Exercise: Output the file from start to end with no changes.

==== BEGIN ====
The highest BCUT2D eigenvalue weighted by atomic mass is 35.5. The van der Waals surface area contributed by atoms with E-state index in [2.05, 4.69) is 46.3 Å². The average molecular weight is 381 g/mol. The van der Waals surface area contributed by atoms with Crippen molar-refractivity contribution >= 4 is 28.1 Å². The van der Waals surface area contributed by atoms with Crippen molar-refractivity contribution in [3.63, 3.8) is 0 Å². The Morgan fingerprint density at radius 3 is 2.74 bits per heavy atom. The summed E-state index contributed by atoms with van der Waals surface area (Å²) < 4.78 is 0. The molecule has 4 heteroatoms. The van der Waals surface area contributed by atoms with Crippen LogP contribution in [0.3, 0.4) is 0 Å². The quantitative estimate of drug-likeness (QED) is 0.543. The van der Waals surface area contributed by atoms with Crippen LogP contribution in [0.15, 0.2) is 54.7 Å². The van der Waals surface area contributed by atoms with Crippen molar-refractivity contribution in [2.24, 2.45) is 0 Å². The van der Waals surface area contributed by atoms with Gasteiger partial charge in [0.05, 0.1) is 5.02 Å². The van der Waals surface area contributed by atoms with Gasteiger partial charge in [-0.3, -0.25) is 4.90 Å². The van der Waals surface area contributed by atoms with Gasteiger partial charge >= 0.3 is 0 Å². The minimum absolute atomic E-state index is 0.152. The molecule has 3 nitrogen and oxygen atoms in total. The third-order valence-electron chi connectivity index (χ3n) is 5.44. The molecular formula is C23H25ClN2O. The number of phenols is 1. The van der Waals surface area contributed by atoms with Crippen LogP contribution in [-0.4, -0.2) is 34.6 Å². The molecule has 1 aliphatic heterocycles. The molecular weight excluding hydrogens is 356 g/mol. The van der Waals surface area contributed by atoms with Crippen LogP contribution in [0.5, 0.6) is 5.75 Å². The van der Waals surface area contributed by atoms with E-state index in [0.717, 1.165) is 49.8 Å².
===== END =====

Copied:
The highest BCUT2D eigenvalue weighted by atomic mass is 35.5. The van der Waals surface area contributed by atoms with E-state index in [2.05, 4.69) is 46.3 Å². The average molecular weight is 381 g/mol. The van der Waals surface area contributed by atoms with Crippen molar-refractivity contribution >= 4 is 28.1 Å². The van der Waals surface area contributed by atoms with Crippen molar-refractivity contribution in [3.63, 3.8) is 0 Å². The Morgan fingerprint density at radius 3 is 2.74 bits per heavy atom. The summed E-state index contributed by atoms with van der Waals surface area (Å²) < 4.78 is 0. The molecule has 4 heteroatoms. The van der Waals surface area contributed by atoms with Crippen LogP contribution in [0.3, 0.4) is 0 Å². The quantitative estimate of drug-likeness (QED) is 0.543. The van der Waals surface area contributed by atoms with Crippen LogP contribution in [0.15, 0.2) is 54.7 Å². The van der Waals surface area contributed by atoms with Crippen molar-refractivity contribution in [2.24, 2.45) is 0 Å². The van der Waals surface area contributed by atoms with Gasteiger partial charge in [0.05, 0.1) is 5.02 Å². The van der Waals surface area contributed by atoms with Gasteiger partial charge in [-0.3, -0.25) is 4.90 Å². The van der Waals surface area contributed by atoms with Gasteiger partial charge >= 0.3 is 0 Å². The minimum absolute atomic E-state index is 0.152. The molecule has 3 nitrogen and oxygen atoms in total. The third-order valence-electron chi connectivity index (χ3n) is 5.44. The molecular formula is C23H25ClN2O. The number of phenols is 1. The van der Waals surface area contributed by atoms with Crippen LogP contribution in [-0.4, -0.2) is 34.6 Å². The molecule has 1 aliphatic heterocycles. The molecular weight excluding hydrogens is 356 g/mol. The van der Waals surface area contributed by atoms with Crippen LogP contribution in [0.5, 0.6) is 5.75 Å². The van der Waals surface area contributed by atoms with E-state index in [0.717, 1.165) is 49.8 Å².